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We are working on a web application which includes a text editor. It's written in HTML5 + Javascript.

We successfully added a custom menu to our web app, but we have not succeeded in adding copy & paste functionalities as in Google Docs. To our understanding, this can be achieved using Flash which can access the OS clipboard. However, we would like to avoid that technology and use an alternative - I don't think that Google uses Flash either.

Can anybody point us to a valid alternative approach?

Thanks.

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3 Answers 3

Have a look at the following: http://stackoverflow.com/a/9658362/1688441

As in the above answer, you can have your internal simulated clipboard for use within your app, but copy/paste across windows apps is done with flash.

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W3C has a working draft for a Clipboard API. It's not hugely supported yet but it might be usable in the future. You'll have to take a closer look at what's not supported. An example from the W3C spec seems pretty simple:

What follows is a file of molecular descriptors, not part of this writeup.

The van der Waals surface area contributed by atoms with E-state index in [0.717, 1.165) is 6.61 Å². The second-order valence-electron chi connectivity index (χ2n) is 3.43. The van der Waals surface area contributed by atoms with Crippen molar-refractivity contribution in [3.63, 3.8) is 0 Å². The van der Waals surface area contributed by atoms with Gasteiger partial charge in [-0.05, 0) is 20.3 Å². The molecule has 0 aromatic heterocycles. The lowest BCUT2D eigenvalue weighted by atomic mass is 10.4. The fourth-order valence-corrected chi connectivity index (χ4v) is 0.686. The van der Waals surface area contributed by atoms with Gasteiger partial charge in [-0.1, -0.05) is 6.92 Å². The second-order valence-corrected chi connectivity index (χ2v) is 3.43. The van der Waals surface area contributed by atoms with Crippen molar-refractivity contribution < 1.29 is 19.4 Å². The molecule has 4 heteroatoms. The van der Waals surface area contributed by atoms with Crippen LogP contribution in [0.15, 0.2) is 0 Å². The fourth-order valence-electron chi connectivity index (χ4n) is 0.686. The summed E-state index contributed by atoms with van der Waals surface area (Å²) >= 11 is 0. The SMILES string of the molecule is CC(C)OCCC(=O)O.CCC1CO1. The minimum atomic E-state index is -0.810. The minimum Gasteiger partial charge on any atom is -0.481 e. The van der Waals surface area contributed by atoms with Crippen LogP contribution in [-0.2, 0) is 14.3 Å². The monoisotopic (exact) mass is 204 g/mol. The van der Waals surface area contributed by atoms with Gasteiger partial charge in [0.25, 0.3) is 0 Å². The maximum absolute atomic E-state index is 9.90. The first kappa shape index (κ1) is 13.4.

var pasteEvent = new ClipboardEvent('paste', { bubbles: true, cancelable: true, dataType: 'text/plain', data: 'My string' } );
document.dispatchEvent(pasteEvent);

An article from MDN seems to take a different approach, using XPCOM Components, but if I'm not mistaken that will only work in FireFox.

However, the answer that meewoK links to probably makes the best point. If it's a text field, you can use your standard keyboard commands (probably the most common way people copy/paste?) or the OS's right-click menu (unless you're overriding it in your app). What Google Docs currently does when you try to access clipboard commands via the Edit menu is display a modal that tells you to use the keyboard commands:

Google Docs clipboard menu modal

Personally, I would implement something like that while keeping an eye on the Clipboard API. Then, as browsers start to implement it, you can detect its presence and override that modal.

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For Firefox and Chrome, there's the simple copy(<insert copy text here>) function, but that's only in Firefox & Chrome, as far as I can tell. For cross-browser support, use the answer above.

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